Comets are commonly called icy dust balls or dirty snowballs and as such rather light:

Known comets have been estimated to have an average density of $0.6 {\rm g}/{\rm cm}^3$. Because of their low mass, comet nuclei do not become spherical under their own gravity and therefore have irregular shapes.

I read about their live times, I learned that they can rotate, how they can be classified by their type. NASA summarizes the key facts as follows

Comets are frozen leftovers from the formation of the solar system composed of dust, rock and ices. They range from a few miles to tens of miles wide, but as they orbit closer to the sun, they heat up and spew gases and dust into a glowing head that can be larger than a planet. This material forms a tail that stretches millions of miles.

What interests me has to do with their formation. I know that comets are not spherical and rather small in size. I am now wondering how comets' nuclei stick together, more specifically if there is some empiral knowledge or even some theory I should know about. Obviously, gravitation is not strong enough, so it must be merely the structural stability of the material, but how can that be estimated?


  • $\begingroup$ One word: "poorly". $\endgroup$
    – Mark
    Commented Feb 5, 2021 at 23:35

1 Answer 1


Van-der-Waals forces and gravitation are the main answer.

The main property keeping together bodies smaller than a few $100 {\rm km}$ are their constituents surface forces between the grains (van-der-Waals) and chemical/ molecular bonding within the grains themselves. It's the same mechanic which makes the dust and grease in your flat stick to surfaces and the fluffy dirt clumps under the bed stick together, thus cohesion/ adhesion.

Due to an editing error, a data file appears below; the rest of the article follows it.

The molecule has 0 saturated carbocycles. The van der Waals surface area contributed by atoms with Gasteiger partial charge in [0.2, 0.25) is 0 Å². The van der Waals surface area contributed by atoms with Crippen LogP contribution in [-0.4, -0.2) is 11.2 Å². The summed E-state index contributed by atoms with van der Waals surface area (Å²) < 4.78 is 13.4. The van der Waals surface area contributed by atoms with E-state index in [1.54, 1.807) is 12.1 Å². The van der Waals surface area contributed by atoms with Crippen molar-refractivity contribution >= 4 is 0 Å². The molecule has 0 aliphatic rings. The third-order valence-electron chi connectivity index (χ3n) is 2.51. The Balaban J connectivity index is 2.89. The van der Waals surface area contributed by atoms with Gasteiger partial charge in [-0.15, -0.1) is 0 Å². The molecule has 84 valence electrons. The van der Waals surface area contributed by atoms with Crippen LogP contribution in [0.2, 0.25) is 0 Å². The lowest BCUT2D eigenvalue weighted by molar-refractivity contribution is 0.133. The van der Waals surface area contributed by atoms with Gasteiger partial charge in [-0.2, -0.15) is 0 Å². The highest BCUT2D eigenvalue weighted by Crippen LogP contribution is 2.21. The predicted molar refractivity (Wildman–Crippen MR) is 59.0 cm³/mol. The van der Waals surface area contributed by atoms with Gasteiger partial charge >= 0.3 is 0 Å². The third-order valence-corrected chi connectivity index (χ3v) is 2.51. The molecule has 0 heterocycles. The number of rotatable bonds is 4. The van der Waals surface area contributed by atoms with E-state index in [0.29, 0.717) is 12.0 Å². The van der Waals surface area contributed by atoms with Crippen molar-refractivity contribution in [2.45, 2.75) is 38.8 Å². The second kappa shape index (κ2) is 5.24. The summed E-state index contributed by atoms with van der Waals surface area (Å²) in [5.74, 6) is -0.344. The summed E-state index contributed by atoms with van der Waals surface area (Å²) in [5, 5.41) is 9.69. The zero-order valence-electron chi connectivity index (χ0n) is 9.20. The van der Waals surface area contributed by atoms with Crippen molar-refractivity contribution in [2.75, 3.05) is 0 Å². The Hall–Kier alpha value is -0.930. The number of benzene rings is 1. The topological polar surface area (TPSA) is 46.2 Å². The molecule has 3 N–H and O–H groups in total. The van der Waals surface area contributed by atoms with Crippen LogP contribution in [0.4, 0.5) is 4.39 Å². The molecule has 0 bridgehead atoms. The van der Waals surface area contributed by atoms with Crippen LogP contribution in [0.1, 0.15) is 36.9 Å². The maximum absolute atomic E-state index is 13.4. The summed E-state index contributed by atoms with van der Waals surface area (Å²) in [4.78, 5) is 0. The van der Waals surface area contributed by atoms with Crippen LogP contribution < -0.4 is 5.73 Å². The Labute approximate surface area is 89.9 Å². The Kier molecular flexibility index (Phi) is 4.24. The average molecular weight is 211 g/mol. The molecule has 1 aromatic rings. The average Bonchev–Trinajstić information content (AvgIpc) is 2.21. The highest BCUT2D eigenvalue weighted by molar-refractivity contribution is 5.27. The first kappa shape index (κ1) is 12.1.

The typical internal strength of such dirty iceball as comets are, or rubble piles as some minor asteroids like Ruygu seem to be (e.g. Wada et al, 2018), does not need to be large - there is nothing in deep space which pulls it apart. And even the few µg of self-gravitation help to keep smaller fragments and ejecta to return to the parent body when hit by the inevitable micro-meteorites after their intial formation (Blum et al, 2017) (so yes, there is still self-gravitation involved which helps form them; they are just too small to achieve hydrostatic equilibrium and differentiation).

67P Churyumov-Gerasimenke provided a nice cometary physics lab which allowed in-situ investigation. The strength of the material could be analysed directy (Heinisch et al, 2018), (Grousin et al, 2018) with the lander Philae, even though it landed somewhat precariously (see also this overview by Blum et al (2018) focussing on planet formation and lessons learned from 67P in particular).

In summary: most measurement, both in-situ and lab experiments, indicate that the internal strength of comets is within the range of $1 {\rm Pa} \ldots ... 10 {\rm kPa}$ and most likely at the lower end of this range. Their strength is thus determined by their small gravity and the inter-particle forces, thus van-der-Waals which in part is possibly enhanced a bit by sintering together the different constituents grains.

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    $\begingroup$ Wow, you are quick. The essential part I overlooked is that nothing is really pulling comets appart, usually, when being far away from e.g. Jupiter. Also, I like the comparison to the fluffy dust balls. $\endgroup$
    – B--rian
    Commented Feb 5, 2021 at 12:06
  • $\begingroup$ I added two more wiki-links and fixed a typo and some typesetting, hope you are ok with it. $\endgroup$
    – B--rian
    Commented Feb 5, 2021 at 19:45
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    $\begingroup$ Just to add to how little you need to hold comets together, the OSIRIS-Rex spacecraft that recently visited Bennu had to slow its orbital speed to a paltry 5 cm/sec to not escape the gravity. The real question here, to me, is what keeps them stuck together immediately after an impact, i.e., why don't they just crash and bounce off? $\endgroup$
    – zephyr
    Commented Feb 5, 2021 at 20:04
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    $\begingroup$ @zephyr see aanda.org/articles/aa/pdf/2017/07/aa30345-16.pdf plot 13 (which an updated plot from some way earlier Weidenschilling work): relative collision velocities for particles of that size in a solar nebula are mm/s. So it's far from 'smashing'. Yet the 'bouncing barrier' at slightly larger (and faster) particles is something only overcome by turbulent disks and gas-solid interactions in things like eddies to create local over-densities of solids and enhance their self-gravity $\endgroup$ Commented Sep 20, 2021 at 9:10

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